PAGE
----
Way-back-when, in October, 2010, I went to Syria. I’d just started my journey (September, 2010), having visited only Bulgaria and Turkey. I very much wanted to see for myself what this prominent member of the Axis of Evil had to offer.
Syria was my favorite country – maybe because it was the biggest surprise: beautiful, with hospitable and kind people, easy to get around. Since it was still early in my journey, maybe the biggest surprise of all was that life there paralleled life here: people lived in apartments or houses, they went to work, and came home to their families at the end of the day. Many drove cars. The children went to school. People went shopping – and making it exotic, they also shopped at the Souq.
This is the Souq in Damascus, closed because it’s Saturday:
The next 3 photos were taken in the Souq in Aleppo, which is (was) ancient. On October 1, 2012 it became a location of destruction in their civil war, and it burned grotesquely. My research cannot determine if any of it is left.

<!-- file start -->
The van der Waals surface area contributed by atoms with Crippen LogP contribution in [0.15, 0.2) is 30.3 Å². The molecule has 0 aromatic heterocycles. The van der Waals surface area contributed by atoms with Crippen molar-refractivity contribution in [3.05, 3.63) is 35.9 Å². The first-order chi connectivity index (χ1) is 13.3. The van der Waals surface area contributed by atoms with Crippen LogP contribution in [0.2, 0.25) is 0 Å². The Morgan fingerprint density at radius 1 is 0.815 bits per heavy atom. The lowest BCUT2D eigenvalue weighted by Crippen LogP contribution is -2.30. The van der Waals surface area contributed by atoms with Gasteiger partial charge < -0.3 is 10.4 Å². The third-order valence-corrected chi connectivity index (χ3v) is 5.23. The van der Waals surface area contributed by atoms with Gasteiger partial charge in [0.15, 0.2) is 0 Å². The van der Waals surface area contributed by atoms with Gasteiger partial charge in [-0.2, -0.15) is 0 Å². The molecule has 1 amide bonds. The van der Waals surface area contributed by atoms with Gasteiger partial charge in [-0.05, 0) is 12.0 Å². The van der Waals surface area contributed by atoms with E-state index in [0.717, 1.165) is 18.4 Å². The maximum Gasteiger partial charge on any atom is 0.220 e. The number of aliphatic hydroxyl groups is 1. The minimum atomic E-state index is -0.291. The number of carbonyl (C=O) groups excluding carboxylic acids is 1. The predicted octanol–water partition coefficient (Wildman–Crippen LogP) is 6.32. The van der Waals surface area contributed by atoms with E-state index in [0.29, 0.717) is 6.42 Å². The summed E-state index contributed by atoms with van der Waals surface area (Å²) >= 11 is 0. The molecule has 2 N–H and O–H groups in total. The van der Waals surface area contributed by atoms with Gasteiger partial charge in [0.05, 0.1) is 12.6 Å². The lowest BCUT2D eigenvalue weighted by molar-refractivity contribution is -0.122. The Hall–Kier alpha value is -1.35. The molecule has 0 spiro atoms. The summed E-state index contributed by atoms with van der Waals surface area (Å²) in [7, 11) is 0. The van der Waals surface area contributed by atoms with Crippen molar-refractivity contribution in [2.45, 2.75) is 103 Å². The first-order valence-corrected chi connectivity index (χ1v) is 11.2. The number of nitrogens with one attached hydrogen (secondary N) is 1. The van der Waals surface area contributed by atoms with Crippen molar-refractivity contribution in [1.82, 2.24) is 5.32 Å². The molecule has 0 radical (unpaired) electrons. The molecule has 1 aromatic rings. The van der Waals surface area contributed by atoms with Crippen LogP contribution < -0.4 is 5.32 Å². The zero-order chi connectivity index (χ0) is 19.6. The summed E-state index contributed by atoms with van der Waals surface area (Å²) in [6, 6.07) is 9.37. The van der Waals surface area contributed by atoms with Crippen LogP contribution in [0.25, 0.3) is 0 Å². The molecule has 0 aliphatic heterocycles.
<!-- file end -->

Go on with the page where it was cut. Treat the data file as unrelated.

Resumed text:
Everyone I met wanted their children to do better than they did. Also, they LOVED having an American visit. “Go home and tell your friends we are not all terrorists” was the frequent request.
This morning, on the radio, I heard that a castle I had visited, a very special castle way high up on a mountain overlooking forever, had been bombed by airplanes. There were people called rebels inside the castle. Now the rebels and the castle are gone.
I’d stayed in the town beside Craq de Chevaliers for 3 nights because it was so beautiful there. I did yoga on my little balcony that overlooked both the castle and the forever valley below.
I was stunned when I found out that the receptionist, who slept there on a couch near the lobby, NEVER got a day off – at least not in six months. Of course I wondered why he didn’t get another job or start a union, so I asked. There were no other jobs and there certainly were no unions. This very polite man who spoke excellent English was also, he told me, a University graduate and an Accountant. There were no other jobs.
I wandered around the ‘hood and met some locals. These men drove me all the way down the 2,130’ “hill” to the Lebanon border and found me my next taxi. I think they threatened the Lebanese cab driver to make sure he’d treat me well (he did).
I’d spent a lot of time at the castle, pondering its location, naively believing it would always be impervious to invaders.
There is so much I do not know and do not understand.
*from Lonely Planet, on line: http://www.lonelyplanet.com/syria/crac-des-chevaliers#ixzz2Z3p21f6Z